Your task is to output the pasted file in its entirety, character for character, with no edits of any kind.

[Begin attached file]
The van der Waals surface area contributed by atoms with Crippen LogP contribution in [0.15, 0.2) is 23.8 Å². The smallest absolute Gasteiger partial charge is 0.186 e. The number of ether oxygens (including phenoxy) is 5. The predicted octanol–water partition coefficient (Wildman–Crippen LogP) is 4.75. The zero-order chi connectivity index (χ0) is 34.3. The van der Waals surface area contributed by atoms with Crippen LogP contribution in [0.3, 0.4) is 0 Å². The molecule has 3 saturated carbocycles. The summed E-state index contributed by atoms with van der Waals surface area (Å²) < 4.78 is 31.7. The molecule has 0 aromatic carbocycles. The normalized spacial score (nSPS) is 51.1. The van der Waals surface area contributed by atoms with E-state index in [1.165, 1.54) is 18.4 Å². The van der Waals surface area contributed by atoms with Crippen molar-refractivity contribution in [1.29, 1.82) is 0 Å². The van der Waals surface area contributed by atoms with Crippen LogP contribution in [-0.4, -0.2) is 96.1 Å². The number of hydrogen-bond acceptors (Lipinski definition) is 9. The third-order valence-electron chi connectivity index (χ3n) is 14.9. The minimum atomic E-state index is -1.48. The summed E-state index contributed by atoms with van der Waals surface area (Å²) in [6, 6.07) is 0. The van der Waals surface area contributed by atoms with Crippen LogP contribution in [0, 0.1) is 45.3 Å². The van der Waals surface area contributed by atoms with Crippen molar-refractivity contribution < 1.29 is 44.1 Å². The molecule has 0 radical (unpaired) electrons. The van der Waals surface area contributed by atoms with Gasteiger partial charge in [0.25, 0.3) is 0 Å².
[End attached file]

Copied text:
The van der Waals surface area contributed by atoms with Crippen LogP contribution in [0.15, 0.2) is 23.8 Å². The smallest absolute Gasteiger partial charge is 0.186 e. The number of ether oxygens (including phenoxy) is 5. The predicted octanol–water partition coefficient (Wildman–Crippen LogP) is 4.75. The zero-order chi connectivity index (χ0) is 34.3. The van der Waals surface area contributed by atoms with Crippen LogP contribution in [0.3, 0.4) is 0 Å². The molecule has 3 saturated carbocycles. The summed E-state index contributed by atoms with van der Waals surface area (Å²) < 4.78 is 31.7. The molecule has 0 aromatic carbocycles. The normalized spacial score (nSPS) is 51.1. The van der Waals surface area contributed by atoms with E-state index in [1.165, 1.54) is 18.4 Å². The van der Waals surface area contributed by atoms with Crippen molar-refractivity contribution in [1.29, 1.82) is 0 Å². The van der Waals surface area contributed by atoms with Crippen LogP contribution in [-0.4, -0.2) is 96.1 Å². The number of hydrogen-bond acceptors (Lipinski definition) is 9. The third-order valence-electron chi connectivity index (χ3n) is 14.9. The minimum atomic E-state index is -1.48. The summed E-state index contributed by atoms with van der Waals surface area (Å²) in [6, 6.07) is 0. The van der Waals surface area contributed by atoms with Crippen LogP contribution in [0, 0.1) is 45.3 Å². The van der Waals surface area contributed by atoms with Crippen molar-refractivity contribution < 1.29 is 44.1 Å². The molecule has 0 radical (unpaired) electrons. The van der Waals surface area contributed by atoms with Gasteiger partial charge in [0.25, 0.3) is 0 Å².